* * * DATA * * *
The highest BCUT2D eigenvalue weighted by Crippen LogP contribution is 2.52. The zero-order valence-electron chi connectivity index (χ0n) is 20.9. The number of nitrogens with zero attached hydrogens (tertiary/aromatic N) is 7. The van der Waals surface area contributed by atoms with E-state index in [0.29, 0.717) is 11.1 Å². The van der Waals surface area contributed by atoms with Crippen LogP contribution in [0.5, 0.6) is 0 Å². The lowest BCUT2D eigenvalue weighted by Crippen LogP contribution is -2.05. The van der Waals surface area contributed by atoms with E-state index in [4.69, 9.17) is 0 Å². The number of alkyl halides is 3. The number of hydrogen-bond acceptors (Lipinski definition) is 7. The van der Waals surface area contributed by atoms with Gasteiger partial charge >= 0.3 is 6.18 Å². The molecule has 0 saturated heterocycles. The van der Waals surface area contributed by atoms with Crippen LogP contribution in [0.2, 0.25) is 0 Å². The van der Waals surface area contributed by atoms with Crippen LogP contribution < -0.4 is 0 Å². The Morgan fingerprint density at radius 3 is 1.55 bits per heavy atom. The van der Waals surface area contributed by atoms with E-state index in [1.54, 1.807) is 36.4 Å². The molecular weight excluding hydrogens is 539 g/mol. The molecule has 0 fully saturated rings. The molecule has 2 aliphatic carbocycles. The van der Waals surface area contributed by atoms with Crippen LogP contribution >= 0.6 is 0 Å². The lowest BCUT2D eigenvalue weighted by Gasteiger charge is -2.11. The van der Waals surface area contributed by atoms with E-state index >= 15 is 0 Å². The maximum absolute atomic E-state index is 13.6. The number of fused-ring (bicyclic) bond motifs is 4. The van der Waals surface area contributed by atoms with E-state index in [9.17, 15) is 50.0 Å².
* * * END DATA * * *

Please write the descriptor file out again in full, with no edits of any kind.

The highest BCUT2D eigenvalue weighted by Crippen LogP contribution is 2.52. The zero-order valence-electron chi connectivity index (χ0n) is 20.9. The number of nitrogens with zero attached hydrogens (tertiary/aromatic N) is 7. The van der Waals surface area contributed by atoms with E-state index in [0.29, 0.717) is 11.1 Å². The van der Waals surface area contributed by atoms with Crippen LogP contribution in [0.5, 0.6) is 0 Å². The lowest BCUT2D eigenvalue weighted by Crippen LogP contribution is -2.05. The van der Waals surface area contributed by atoms with E-state index in [4.69, 9.17) is 0 Å². The number of alkyl halides is 3. The number of hydrogen-bond acceptors (Lipinski definition) is 7. The van der Waals surface area contributed by atoms with Gasteiger partial charge >= 0.3 is 6.18 Å². The molecule has 0 saturated heterocycles. The van der Waals surface area contributed by atoms with Crippen LogP contribution in [0.2, 0.25) is 0 Å². The van der Waals surface area contributed by atoms with Crippen LogP contribution < -0.4 is 0 Å². The Morgan fingerprint density at radius 3 is 1.55 bits per heavy atom. The van der Waals surface area contributed by atoms with E-state index in [1.54, 1.807) is 36.4 Å². The molecular weight excluding hydrogens is 539 g/mol. The molecule has 0 fully saturated rings. The molecule has 2 aliphatic carbocycles. The van der Waals surface area contributed by atoms with Crippen LogP contribution >= 0.6 is 0 Å². The lowest BCUT2D eigenvalue weighted by Gasteiger charge is -2.11. The van der Waals surface area contributed by atoms with E-state index >= 15 is 0 Å². The maximum absolute atomic E-state index is 13.6. The number of fused-ring (bicyclic) bond motifs is 4. The van der Waals surface area contributed by atoms with E-state index in [9.17, 15) is 50.0 Å².